Perhaps the issue would be resolved if it only existed among a small population of people who tan excessively and go on to appropriate various cultures. However, an overwhelming number of celebrities are guilty of doing the same and thus reinforce the concept on a much bigger scale. A glaring example would be the Kardashian-Jenner family. When you compare pictures of Kim Kardashian and Kendall Jenner from the time that they first began to appear in the media to now, there is a marked difference in their skin tone and it cannot be argued that it is natural. As members of the Kardashian-Jenner family have worked to darken their skins, they have made a multitude of racial transgressions against the Black community and profited off of cultures that are not theirs.
For a tangible example of tanning in conjunction with cultural appropriation, Kendall Jenner’s 818 Tequila ad works as a fantastic case. In truth, the amount of blatant ignorance it takes to produce a commercial of this nature is remarkable: The promotion speaks not only to the ignorance of Jenner herself but also to that of the team that made the ad possible.
In the commercial, Jenner flaunts an extreme tan and appropriates a remarkable number of elements associated with Latinx culture; from the way her hair is braided down to the shoes she’s wearing, Jenner is clearly masquerading as a Mexican woman. Her interaction with the workers in the field only makes her racism that much more obvious.
Jenner’s ad provides yet another example of a white person darkening her skin for the sake of acting as her minority counterpart. Kendall Jenner got to have fun and “explore” a new culture while Latinx people continue to be associated with the stereotypes Jenner has thrown their way. Through appropriating Latinx culture and darkening her skin tone, Jenner did nothing but reinforce the stereotypes that Latinx people already struggle against. Her position as a celebrity upholds and affirms the actions of everyday people who participate in the same racially insensitive activities.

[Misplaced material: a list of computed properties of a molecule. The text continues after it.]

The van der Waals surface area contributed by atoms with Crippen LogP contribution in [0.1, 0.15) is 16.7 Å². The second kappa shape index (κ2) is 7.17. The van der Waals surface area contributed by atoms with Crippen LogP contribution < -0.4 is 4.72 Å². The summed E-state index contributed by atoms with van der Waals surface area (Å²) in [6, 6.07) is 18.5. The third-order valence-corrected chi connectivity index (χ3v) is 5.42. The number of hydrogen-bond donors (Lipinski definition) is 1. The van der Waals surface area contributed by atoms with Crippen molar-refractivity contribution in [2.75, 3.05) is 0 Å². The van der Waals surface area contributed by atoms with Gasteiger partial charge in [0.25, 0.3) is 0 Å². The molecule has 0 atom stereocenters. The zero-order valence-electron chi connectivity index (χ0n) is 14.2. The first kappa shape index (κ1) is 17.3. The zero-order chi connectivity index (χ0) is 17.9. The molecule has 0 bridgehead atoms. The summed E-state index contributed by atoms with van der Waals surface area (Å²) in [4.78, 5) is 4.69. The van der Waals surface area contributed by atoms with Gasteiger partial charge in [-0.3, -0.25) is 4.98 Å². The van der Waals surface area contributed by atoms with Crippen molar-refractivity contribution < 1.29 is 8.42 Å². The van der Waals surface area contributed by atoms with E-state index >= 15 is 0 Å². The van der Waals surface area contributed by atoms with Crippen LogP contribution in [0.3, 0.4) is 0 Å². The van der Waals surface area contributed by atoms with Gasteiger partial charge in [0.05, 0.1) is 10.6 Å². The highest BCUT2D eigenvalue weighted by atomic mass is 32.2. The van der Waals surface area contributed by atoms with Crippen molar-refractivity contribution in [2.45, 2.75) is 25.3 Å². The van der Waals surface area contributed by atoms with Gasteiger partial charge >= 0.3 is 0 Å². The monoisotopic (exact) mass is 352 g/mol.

Kim Kardashian’s appropriation of African American hairstyles is yet another example of a white person tanning and going on to appropriate different cultures. Kardashian is infamous for wearing hairstyles that she has no right to and her “boxer braids” incident was no exception. By wearing cornrows and referring to them as “boxer braids,” Kardashian attempted to create the illusion that she had started a new trend.
In reality, cornrows are deeply rooted in Black history and have existed for centuries. Kardashian’s appropriation of Black hairstyles parallels the danger behind people tanning excessively and then feeling entitled to exploit cultures that they do not have a claim on. After her tan fades and she takes her hair down, Black women are still being chastised for wearing the same hairstyle because it is considered “ghetto” or “unprofessional” rather than trendy.
The problem is pervasive. What begins with celebrities promoting a problematic motive behind tanning filters down to everyday people, evident from the way tanning lotions and oils are marketed. Products like “Millennium Paint It Black Tanning Lotion” advertise themselves as being able to provide users with an extremely dark tan; tanning lotions in general flaunt how “black” how their tans are. The very existence of products that are marketed in this way begs the question: Why do some white people feel the need to embody a racial “other” when whiteness is the standard by which Western beauty is measured?